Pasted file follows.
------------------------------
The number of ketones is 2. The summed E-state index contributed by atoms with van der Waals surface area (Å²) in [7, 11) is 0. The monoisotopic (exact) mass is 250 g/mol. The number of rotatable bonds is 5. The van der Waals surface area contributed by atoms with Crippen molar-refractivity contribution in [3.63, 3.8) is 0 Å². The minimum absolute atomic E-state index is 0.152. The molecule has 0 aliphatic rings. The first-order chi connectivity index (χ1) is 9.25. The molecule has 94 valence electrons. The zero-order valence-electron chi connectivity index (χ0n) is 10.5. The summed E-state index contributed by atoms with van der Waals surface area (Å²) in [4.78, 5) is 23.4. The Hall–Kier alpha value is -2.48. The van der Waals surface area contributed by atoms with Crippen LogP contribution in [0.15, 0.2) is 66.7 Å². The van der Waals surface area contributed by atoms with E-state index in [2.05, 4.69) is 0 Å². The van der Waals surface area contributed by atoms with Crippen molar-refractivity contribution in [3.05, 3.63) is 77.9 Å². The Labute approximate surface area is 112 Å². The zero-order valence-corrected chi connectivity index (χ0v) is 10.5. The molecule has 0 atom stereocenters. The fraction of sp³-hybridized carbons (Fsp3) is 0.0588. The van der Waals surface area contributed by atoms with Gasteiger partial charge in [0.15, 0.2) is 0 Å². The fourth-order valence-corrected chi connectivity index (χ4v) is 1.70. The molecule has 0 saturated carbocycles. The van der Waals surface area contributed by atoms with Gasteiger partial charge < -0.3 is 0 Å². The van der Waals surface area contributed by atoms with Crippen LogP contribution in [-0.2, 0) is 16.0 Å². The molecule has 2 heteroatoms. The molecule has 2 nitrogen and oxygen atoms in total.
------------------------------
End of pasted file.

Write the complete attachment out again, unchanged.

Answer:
The number of ketones is 2. The summed E-state index contributed by atoms with van der Waals surface area (Å²) in [7, 11) is 0. The monoisotopic (exact) mass is 250 g/mol. The number of rotatable bonds is 5. The van der Waals surface area contributed by atoms with Crippen molar-refractivity contribution in [3.63, 3.8) is 0 Å². The minimum absolute atomic E-state index is 0.152. The molecule has 0 aliphatic rings. The first-order chi connectivity index (χ1) is 9.25. The molecule has 94 valence electrons. The zero-order valence-electron chi connectivity index (χ0n) is 10.5. The summed E-state index contributed by atoms with van der Waals surface area (Å²) in [4.78, 5) is 23.4. The Hall–Kier alpha value is -2.48. The van der Waals surface area contributed by atoms with Crippen LogP contribution in [0.15, 0.2) is 66.7 Å². The van der Waals surface area contributed by atoms with E-state index in [2.05, 4.69) is 0 Å². The van der Waals surface area contributed by atoms with Crippen molar-refractivity contribution in [3.05, 3.63) is 77.9 Å². The Labute approximate surface area is 112 Å². The zero-order valence-corrected chi connectivity index (χ0v) is 10.5. The molecule has 0 atom stereocenters. The fraction of sp³-hybridized carbons (Fsp3) is 0.0588. The van der Waals surface area contributed by atoms with Gasteiger partial charge in [0.15, 0.2) is 0 Å². The fourth-order valence-corrected chi connectivity index (χ4v) is 1.70. The molecule has 0 saturated carbocycles. The van der Waals surface area contributed by atoms with Gasteiger partial charge < -0.3 is 0 Å². The van der Waals surface area contributed by atoms with Crippen LogP contribution in [-0.2, 0) is 16.0 Å². The molecule has 2 heteroatoms. The molecule has 2 nitrogen and oxygen atoms in total.